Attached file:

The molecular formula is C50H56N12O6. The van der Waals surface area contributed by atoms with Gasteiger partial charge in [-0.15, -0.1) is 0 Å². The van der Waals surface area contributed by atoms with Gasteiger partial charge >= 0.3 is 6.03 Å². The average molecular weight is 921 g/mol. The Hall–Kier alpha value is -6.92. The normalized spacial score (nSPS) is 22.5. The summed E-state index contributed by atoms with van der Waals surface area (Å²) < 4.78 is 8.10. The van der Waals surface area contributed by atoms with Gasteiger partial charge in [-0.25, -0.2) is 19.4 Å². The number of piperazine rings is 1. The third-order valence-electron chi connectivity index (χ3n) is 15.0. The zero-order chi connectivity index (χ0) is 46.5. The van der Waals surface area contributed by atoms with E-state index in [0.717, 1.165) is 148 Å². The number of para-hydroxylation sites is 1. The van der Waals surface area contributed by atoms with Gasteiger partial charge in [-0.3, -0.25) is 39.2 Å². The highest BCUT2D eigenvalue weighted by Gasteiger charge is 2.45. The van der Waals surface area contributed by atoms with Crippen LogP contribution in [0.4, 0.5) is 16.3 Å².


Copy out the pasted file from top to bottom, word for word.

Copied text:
The molecular formula is C50H56N12O6. The van der Waals surface area contributed by atoms with Gasteiger partial charge in [-0.15, -0.1) is 0 Å². The van der Waals surface area contributed by atoms with Gasteiger partial charge >= 0.3 is 6.03 Å². The average molecular weight is 921 g/mol. The Hall–Kier alpha value is -6.92. The normalized spacial score (nSPS) is 22.5. The summed E-state index contributed by atoms with van der Waals surface area (Å²) < 4.78 is 8.10. The van der Waals surface area contributed by atoms with Gasteiger partial charge in [-0.25, -0.2) is 19.4 Å². The number of piperazine rings is 1. The third-order valence-electron chi connectivity index (χ3n) is 15.0. The zero-order chi connectivity index (χ0) is 46.5. The van der Waals surface area contributed by atoms with E-state index in [0.717, 1.165) is 148 Å². The number of para-hydroxylation sites is 1. The van der Waals surface area contributed by atoms with Gasteiger partial charge in [-0.3, -0.25) is 39.2 Å². The highest BCUT2D eigenvalue weighted by Gasteiger charge is 2.45. The van der Waals surface area contributed by atoms with Crippen LogP contribution in [0.4, 0.5) is 16.3 Å².